We are grateful to our anonymous referee who provided us with a detailed and constructive report that helped us improve this paper. The PASIPHAE program is supported by grants from the European Research Council (ERC) under grant agreements nos. 771282 and 772253; by the National Science Foundation (NSF) award AST-2109127; by the National Research Foundation of South Africa under the National Equipment Programme; by the Stavros Niarchos Foundation under grant PASIPHAE; and by the Infosys Foundation. G.V.P. acknowledges support by NASA through the NASA Hubble Fellowship grant #HST-HF2-51444.001-A awarded by the Space Telescope Science Institute, which is operated by the Association of Universities for Research in Astronomy, Incorporated, under NASA contract NAS5-26555. V.Pa. acknowledges support by the Hellenic Foundation for Research and Innovation (H.F.R.I.) under the “First Call for H.F.R.I. Research Projects to support Faculty members and Researchers and the procurement of high-cost research equipment grant” (Project 1552 CIRCE). V.Pa. and A.T. acknowledge support from the Foundation of Research and Technology – Hellas Synergy Grants Program through project MagMASim, jointly implemented by the Institute of Astrophysics and the Institute of Applied and Computational Mathematics. E.N. has received funding from the HFRI’s 2nd Call for H.F.R.I. Research Projects to Support Post-Doctoral Researchers (Project number 224). K.T. and A.P. acknowledge support from the Foundation of Research and Technology – Hellas Synergy Grants Program through project POLAR, jointly implemented by the Institute of Astrophysics and the Institute of Computer Science. T.G. is grateful to the Inter-University Centre for Astronomy and Astrophysics (IUCAA), Pune, India for providing the Associateship programme under which a part of this work was carried out. G.V.P. would like to thank C. Zucker for helpful discussions in the early stages of this project.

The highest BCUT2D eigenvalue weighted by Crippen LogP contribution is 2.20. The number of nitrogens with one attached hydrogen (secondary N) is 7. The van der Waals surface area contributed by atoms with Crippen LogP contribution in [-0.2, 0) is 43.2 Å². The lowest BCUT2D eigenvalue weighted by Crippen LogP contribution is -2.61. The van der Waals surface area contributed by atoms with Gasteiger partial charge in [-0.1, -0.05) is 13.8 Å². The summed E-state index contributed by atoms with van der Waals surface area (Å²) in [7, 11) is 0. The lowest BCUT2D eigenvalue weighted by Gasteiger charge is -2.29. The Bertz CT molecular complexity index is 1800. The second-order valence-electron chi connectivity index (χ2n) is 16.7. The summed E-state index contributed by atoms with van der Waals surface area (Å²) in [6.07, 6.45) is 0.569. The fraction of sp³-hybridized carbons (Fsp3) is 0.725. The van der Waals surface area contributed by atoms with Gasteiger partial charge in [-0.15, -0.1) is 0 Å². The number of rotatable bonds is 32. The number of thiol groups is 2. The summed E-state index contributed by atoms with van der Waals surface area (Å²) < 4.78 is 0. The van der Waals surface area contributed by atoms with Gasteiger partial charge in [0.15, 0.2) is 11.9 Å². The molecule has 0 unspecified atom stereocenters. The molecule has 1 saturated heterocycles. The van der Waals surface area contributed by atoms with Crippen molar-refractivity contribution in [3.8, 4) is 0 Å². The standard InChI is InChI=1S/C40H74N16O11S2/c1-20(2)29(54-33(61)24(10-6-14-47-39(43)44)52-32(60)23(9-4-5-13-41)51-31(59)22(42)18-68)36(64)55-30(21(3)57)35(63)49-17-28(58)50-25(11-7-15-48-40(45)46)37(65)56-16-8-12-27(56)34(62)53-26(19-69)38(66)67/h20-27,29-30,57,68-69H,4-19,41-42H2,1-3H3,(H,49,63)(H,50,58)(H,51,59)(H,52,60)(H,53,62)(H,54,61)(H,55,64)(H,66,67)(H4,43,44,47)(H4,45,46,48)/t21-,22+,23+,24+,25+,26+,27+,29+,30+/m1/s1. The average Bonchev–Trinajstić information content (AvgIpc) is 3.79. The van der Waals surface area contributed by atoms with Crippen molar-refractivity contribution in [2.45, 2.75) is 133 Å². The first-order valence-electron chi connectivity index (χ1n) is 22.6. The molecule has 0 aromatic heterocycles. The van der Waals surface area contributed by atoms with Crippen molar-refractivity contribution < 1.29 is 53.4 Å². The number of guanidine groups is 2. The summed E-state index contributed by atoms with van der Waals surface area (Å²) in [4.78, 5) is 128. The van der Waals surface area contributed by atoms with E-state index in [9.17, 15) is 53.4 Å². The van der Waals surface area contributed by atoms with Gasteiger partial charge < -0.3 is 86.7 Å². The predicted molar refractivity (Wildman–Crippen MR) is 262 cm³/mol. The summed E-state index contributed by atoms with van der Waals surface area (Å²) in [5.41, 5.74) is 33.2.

Appendix A Mock starlight polarization data

To test and validate the inversion method presented in this paper we developed a pipeline to generate mock samples of starlight polarization data. Our simulation pipeline has the main following characteristics: (i) it makes use of star samples extracted from the Gaia data to guarantee realistic distributions of star distances, number density, brightness, etc., (ii) it relies on a self-consistent implementation of the thin-layer dust-cloud model discussed in Sect. 2 and presented below which includes a prescription for the intrinsic scatter, and finally (iii) it computes and propagates to the simulated stellar polarization data realistic uncertainties as expected for the PASIPHAE survey. These three parts are described in the rest of this Appendix. We further explore our toy-model to simulate the polarization signal from the magnetized ISM in Appendix B.